See also:  TastyTrade

He was particularly unwilling to lose stocks he wanted to own for the long run (when their price went over the strike price of the call.

  • He also found that he was checking the price too often.

Later, ATL moved on to the selling naked put options strategy.

  • He distinguishes between scenarios where he wants to end up owning the stock and those where he just wants to collect the option premium.

In the latter case:

I buy back my options – close out my positions – when I can get about 50% of the original premium I received, factoring in all broker fees.

This feels wrong to me – it’s cutting your winners short.

ATL also notes that he had further emotional issues when his puts went into the money.

  • Sometimes in this situation, he would roll the put – buy back his original option and sell one for an expiry date further in the future.

He initially made the mistake of rolling out too far (four extra months).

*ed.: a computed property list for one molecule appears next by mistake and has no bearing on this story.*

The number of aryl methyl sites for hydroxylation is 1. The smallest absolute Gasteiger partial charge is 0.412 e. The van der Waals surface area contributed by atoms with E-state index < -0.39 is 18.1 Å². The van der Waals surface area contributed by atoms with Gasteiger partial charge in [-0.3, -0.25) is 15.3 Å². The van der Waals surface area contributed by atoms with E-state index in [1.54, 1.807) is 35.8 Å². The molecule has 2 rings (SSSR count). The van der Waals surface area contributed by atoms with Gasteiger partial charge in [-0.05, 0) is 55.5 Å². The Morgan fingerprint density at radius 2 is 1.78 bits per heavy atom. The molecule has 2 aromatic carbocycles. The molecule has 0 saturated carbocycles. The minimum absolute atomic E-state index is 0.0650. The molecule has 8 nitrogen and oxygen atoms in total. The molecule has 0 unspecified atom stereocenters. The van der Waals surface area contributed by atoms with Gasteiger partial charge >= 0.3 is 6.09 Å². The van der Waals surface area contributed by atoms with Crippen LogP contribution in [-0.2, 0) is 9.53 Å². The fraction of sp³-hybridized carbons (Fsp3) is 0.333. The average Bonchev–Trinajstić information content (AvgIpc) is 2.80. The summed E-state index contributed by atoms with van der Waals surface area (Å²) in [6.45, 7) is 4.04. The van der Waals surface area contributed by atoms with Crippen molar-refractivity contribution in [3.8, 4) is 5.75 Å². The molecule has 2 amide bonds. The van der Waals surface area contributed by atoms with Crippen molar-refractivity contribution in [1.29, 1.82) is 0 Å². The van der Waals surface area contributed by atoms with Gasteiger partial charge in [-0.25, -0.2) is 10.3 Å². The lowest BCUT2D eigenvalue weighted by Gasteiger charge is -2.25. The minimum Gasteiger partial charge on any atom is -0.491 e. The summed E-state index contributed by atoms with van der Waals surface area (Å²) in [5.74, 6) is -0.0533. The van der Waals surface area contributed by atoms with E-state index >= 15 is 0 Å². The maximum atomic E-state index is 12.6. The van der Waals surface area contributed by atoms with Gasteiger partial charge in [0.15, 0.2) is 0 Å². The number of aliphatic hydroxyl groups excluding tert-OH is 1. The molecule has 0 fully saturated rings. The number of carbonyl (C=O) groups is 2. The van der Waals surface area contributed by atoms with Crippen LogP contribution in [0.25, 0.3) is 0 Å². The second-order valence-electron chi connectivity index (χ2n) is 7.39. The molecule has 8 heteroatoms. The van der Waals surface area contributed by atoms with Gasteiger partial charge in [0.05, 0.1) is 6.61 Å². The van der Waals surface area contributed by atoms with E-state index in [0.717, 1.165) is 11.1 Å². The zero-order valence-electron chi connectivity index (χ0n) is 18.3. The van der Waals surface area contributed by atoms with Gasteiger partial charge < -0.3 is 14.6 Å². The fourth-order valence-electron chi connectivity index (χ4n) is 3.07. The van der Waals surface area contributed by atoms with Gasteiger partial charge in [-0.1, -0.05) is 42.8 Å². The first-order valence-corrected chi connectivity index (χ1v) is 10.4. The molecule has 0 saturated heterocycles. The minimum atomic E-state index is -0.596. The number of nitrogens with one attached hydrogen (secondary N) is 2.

• Such options are not very volatile because their time value changes more slowly, so ATL now prefers shorter options.

During a big market drop in January 2016, ATL realised that though all his puts were losing money, all of his covered calls were making money.

  • So it seems like a good idea to balance the two in terms of open positions.

He also decided to space out his writing of puts to just one per week (which is similar to ERN’s strategy).


We’ve now looked at the way that five bloggers use a couple of options strategies:

  1. Selling puts
  2. Selling covered calls

I am sold on the strategies, but we have a few more bloggers to look at before I get started on how to implement these techniques here in the UK.

  • Until next time.

Mike is the owner of 7 Circles, and a private investor living in London. He has been managing his own money for 40 years, with some success.

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Options 6 – AmberTreeLeaves

by Mike Rawson time to read: 5 min